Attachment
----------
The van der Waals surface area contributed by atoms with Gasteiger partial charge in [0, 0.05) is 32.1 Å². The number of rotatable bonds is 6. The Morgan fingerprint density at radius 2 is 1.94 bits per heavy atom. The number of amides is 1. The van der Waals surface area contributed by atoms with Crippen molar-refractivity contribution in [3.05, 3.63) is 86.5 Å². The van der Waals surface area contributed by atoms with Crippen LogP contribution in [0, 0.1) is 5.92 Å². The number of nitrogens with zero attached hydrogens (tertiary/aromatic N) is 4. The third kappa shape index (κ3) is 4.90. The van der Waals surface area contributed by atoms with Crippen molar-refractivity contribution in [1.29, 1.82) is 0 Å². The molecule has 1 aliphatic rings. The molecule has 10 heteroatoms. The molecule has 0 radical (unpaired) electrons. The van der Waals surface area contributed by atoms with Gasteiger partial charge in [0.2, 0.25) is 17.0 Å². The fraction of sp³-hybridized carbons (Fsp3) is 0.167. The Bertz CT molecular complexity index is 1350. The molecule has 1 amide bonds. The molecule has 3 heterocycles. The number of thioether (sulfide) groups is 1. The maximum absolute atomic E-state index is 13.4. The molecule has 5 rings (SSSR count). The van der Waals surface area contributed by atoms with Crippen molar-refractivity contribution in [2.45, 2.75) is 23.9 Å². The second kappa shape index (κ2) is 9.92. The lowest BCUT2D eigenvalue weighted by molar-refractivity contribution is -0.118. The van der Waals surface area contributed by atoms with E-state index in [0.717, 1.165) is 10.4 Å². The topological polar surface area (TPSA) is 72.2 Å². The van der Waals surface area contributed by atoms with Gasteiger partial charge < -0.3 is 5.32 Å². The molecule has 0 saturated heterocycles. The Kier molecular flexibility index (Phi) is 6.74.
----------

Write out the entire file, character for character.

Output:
The van der Waals surface area contributed by atoms with Gasteiger partial charge in [0, 0.05) is 32.1 Å². The number of rotatable bonds is 6. The Morgan fingerprint density at radius 2 is 1.94 bits per heavy atom. The number of amides is 1. The van der Waals surface area contributed by atoms with Crippen molar-refractivity contribution in [3.05, 3.63) is 86.5 Å². The van der Waals surface area contributed by atoms with Crippen LogP contribution in [0, 0.1) is 5.92 Å². The number of nitrogens with zero attached hydrogens (tertiary/aromatic N) is 4. The third kappa shape index (κ3) is 4.90. The van der Waals surface area contributed by atoms with Crippen molar-refractivity contribution in [1.29, 1.82) is 0 Å². The molecule has 1 aliphatic rings. The molecule has 10 heteroatoms. The molecule has 0 radical (unpaired) electrons. The van der Waals surface area contributed by atoms with Gasteiger partial charge in [0.2, 0.25) is 17.0 Å². The fraction of sp³-hybridized carbons (Fsp3) is 0.167. The Bertz CT molecular complexity index is 1350. The molecule has 1 amide bonds. The molecule has 3 heterocycles. The number of thioether (sulfide) groups is 1. The maximum absolute atomic E-state index is 13.4. The molecule has 5 rings (SSSR count). The van der Waals surface area contributed by atoms with Crippen molar-refractivity contribution in [2.45, 2.75) is 23.9 Å². The second kappa shape index (κ2) is 9.92. The lowest BCUT2D eigenvalue weighted by molar-refractivity contribution is -0.118. The van der Waals surface area contributed by atoms with E-state index in [0.717, 1.165) is 10.4 Å². The topological polar surface area (TPSA) is 72.2 Å². The van der Waals surface area contributed by atoms with Gasteiger partial charge < -0.3 is 5.32 Å². The molecule has 0 saturated heterocycles. The Kier molecular flexibility index (Phi) is 6.74.